Food and Drug Administration Expands Testing for Avian Flu in Dairy Products
The spread of bird flu in US cattle prompts concerns about the safety of commercially sold milk products.

Amid the growing avian influenza epidemic in American cattle, the US Food and Drug Administration (FDA) launched new research Tuesday to ensure dairy products available in the market do not contain the virus in its active form.

The research will involve a series of studies to test pasteurised milk samples collected from store shelves. The study aims to determine if, and to what extent, virus contamination may occur in individual as well as pooled milk product samples, as well as in other diary products like cream and cheese.  

The retail survey aims to cover geographic and product gaps in the sampling of 297 products in late April and early May, which found all products tested were H5N1-free.

“As outlined in the FDA’s research agenda released today, the FDA is working on multiple efforts to understand the effectiveness of pasteurization and other inactivation methods,” the FDA advisory stated. So far, pasteurisation proves effective but more research is needed to ensure the virus does not present risk to the food supply.

Farmers reluctant to agree to cattle surveillance

Since March, the highly pathogenic avian flu strain, H5N1, has infected 131 US dairy cow herds in 12 states, according to a separate update from the US Centers for Disease Control and Prevention (CDC). Three human cases of infection following exposure to infected dairy cows have also been reported.

WHO has assessed avian flu risks to public health as low for the general population and low-to-moderate for people working with animals. Yet, as the virus gains ground infecting more species, the risk of human-to-human transmission rises. In the US case, for instance, some 21 cats also have been infected since March. CDC has warned that dogs could become another virus reservoir, increasing risks of transmission to humans, although this scenario remains unlikely for the moment.

H5N1 strain infects a still growing number of species, including many mammals

“CDC monitors disease outbreaks, looking at […] surveillance in wild animals. […] Risk assessments are performed,” said Christine Oshansky of the Biomedical Advanced Research and Development Authority (BARDA) during a National Vaccine Advisory Committee meeting June 13.

Despite the CDC’s and other agencies’ efforts, the US epidemic response has been regarded by many experts as woefully insufficient to date

Farmers are reluctant to have themselves or their herds tested – practices that remain voluntary. Farmers also have expressed resistance to using personal protective equipment during milking, when, most likely, infections occur. 

Abiding with CDC and FDA guidelines has perceived downsides, while the positives are not as evident: goggles or respirators, recommended by the CDC, can be cumbersome in the humid and hot milking parlors and reporting just one infected cow marks the whole herd as potentially sick, meaning financial loss for the farm.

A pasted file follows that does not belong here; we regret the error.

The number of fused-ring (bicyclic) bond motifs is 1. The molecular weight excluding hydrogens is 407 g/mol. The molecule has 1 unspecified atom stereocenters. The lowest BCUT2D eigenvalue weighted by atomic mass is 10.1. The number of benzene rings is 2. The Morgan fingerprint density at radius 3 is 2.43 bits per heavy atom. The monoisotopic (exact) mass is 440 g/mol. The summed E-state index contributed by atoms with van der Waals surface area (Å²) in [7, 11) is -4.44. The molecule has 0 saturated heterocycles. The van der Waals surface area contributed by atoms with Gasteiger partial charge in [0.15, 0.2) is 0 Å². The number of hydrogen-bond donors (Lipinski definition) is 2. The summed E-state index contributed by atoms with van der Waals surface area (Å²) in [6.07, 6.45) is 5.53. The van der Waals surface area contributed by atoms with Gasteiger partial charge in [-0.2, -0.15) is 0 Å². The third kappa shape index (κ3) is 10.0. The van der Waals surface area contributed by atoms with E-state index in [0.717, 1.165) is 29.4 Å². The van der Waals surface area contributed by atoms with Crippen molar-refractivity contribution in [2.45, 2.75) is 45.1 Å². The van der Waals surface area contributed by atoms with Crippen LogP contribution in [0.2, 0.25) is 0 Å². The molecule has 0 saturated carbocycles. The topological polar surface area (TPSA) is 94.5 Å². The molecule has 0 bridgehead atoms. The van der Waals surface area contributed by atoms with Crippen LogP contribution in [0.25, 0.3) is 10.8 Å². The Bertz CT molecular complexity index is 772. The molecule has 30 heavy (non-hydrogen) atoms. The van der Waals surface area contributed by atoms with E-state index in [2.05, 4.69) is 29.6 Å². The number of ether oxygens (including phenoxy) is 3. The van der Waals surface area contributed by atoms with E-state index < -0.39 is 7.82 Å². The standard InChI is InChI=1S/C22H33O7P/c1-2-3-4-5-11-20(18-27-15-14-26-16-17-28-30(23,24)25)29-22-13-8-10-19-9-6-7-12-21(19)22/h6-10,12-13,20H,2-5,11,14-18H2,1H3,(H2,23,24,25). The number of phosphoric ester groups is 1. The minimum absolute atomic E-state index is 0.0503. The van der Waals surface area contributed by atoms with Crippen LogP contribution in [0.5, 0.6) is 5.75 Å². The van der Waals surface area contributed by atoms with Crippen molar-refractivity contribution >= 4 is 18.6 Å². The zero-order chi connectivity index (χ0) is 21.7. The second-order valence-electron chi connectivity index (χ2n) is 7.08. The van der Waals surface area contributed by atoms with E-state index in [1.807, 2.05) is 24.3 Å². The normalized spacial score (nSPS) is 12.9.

The net result has been that only 45 people, so far, have been tested for avian flu symptoms, despite the estimated  million tests distributed across the country. Lack of testing means the real epidemic situation is largely unknown. “We’re flying blind,” assessed Dr. Jennifer Nuzzo, the Director of the Pandemic Center at the Brown University School of Public Health, told KFFHealth News last week.

Stockpiling for emergency

Dedicated vaccines, another element of the epidemic response, are also not yet ready. The FDA has so far approved three H5N1 vaccines: made by Sanofi, a GSK subsidiary, ID Biomedical Corporation of Quebec (IDB), and CSL Seqirus –  all of which take several months to produce.

Other countries, for instance the United Kingdom, are also preparing  stockpiles, while Finland is starting a vaccination programme designated for risk groups, using a vaccine against the H5N8 strain.

Finnish fur animal farming is a potential source of avian flu infections

Seasonal flu vaccines, though only moderately effective in preventing avian influenza infections, can still be helpful, Dr Aspen Hammond, a technical officer at the WHO, said during an Epidemic Information Network seminar on June 6

“It has been recommended to use seasonal vaccines, especially in […] healthcare workers, obviously, but also in people that are exposed to potentially infected birds, just to try to minimise them developing symptoms,” he said.

Vaccinating animals also has an important role to play, emphasized Ian Brown, Chairman of the joint World Organisation for Animal Health/Food and Agriculture Organisation network of expertise on animal influenzas, during the seminar:

 “It’s a simple equation: you reduce the infections in domestic birds, you reduce the risk of spillover to wild birds, you reduce the risk of spillover to humans.”

Image Credits: Ashoka Jegroo, USDA, Oikeutta eläimille.

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